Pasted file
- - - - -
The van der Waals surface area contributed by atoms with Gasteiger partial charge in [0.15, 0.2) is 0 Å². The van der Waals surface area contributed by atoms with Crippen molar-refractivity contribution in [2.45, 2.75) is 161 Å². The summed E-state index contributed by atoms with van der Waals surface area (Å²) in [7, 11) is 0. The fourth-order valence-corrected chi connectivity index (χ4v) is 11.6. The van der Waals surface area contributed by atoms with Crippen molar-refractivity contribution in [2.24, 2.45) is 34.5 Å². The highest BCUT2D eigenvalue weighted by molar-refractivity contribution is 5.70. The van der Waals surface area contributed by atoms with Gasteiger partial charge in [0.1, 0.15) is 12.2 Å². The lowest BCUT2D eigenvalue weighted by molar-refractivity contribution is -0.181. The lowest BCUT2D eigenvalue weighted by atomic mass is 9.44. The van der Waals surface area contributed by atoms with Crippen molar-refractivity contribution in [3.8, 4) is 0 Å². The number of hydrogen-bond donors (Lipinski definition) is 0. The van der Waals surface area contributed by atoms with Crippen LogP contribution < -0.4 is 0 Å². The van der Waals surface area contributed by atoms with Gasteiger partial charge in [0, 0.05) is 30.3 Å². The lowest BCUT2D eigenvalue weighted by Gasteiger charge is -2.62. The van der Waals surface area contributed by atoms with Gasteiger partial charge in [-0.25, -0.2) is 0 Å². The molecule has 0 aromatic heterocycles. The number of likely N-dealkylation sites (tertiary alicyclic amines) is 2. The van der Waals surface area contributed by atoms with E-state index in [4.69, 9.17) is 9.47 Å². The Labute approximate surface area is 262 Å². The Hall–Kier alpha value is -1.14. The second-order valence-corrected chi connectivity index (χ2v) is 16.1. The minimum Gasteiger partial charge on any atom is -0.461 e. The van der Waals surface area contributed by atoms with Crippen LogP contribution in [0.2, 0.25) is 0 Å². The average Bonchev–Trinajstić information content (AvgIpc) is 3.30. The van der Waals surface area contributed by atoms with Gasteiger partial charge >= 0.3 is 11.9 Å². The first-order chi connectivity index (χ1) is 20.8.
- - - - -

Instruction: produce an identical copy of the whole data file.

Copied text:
The van der Waals surface area contributed by atoms with Gasteiger partial charge in [0.15, 0.2) is 0 Å². The van der Waals surface area contributed by atoms with Crippen molar-refractivity contribution in [2.45, 2.75) is 161 Å². The summed E-state index contributed by atoms with van der Waals surface area (Å²) in [7, 11) is 0. The fourth-order valence-corrected chi connectivity index (χ4v) is 11.6. The van der Waals surface area contributed by atoms with Crippen molar-refractivity contribution in [2.24, 2.45) is 34.5 Å². The highest BCUT2D eigenvalue weighted by molar-refractivity contribution is 5.70. The van der Waals surface area contributed by atoms with Gasteiger partial charge in [0.1, 0.15) is 12.2 Å². The lowest BCUT2D eigenvalue weighted by molar-refractivity contribution is -0.181. The lowest BCUT2D eigenvalue weighted by atomic mass is 9.44. The van der Waals surface area contributed by atoms with Crippen molar-refractivity contribution in [3.8, 4) is 0 Å². The number of hydrogen-bond donors (Lipinski definition) is 0. The van der Waals surface area contributed by atoms with Crippen LogP contribution < -0.4 is 0 Å². The van der Waals surface area contributed by atoms with Gasteiger partial charge in [0, 0.05) is 30.3 Å². The lowest BCUT2D eigenvalue weighted by Gasteiger charge is -2.62. The van der Waals surface area contributed by atoms with Gasteiger partial charge in [-0.25, -0.2) is 0 Å². The molecule has 0 aromatic heterocycles. The number of likely N-dealkylation sites (tertiary alicyclic amines) is 2. The van der Waals surface area contributed by atoms with E-state index in [4.69, 9.17) is 9.47 Å². The Labute approximate surface area is 262 Å². The Hall–Kier alpha value is -1.14. The second-order valence-corrected chi connectivity index (χ2v) is 16.1. The minimum Gasteiger partial charge on any atom is -0.461 e. The van der Waals surface area contributed by atoms with Crippen LogP contribution in [0.2, 0.25) is 0 Å². The average Bonchev–Trinajstić information content (AvgIpc) is 3.30. The van der Waals surface area contributed by atoms with Gasteiger partial charge >= 0.3 is 11.9 Å². The first-order chi connectivity index (χ1) is 20.8.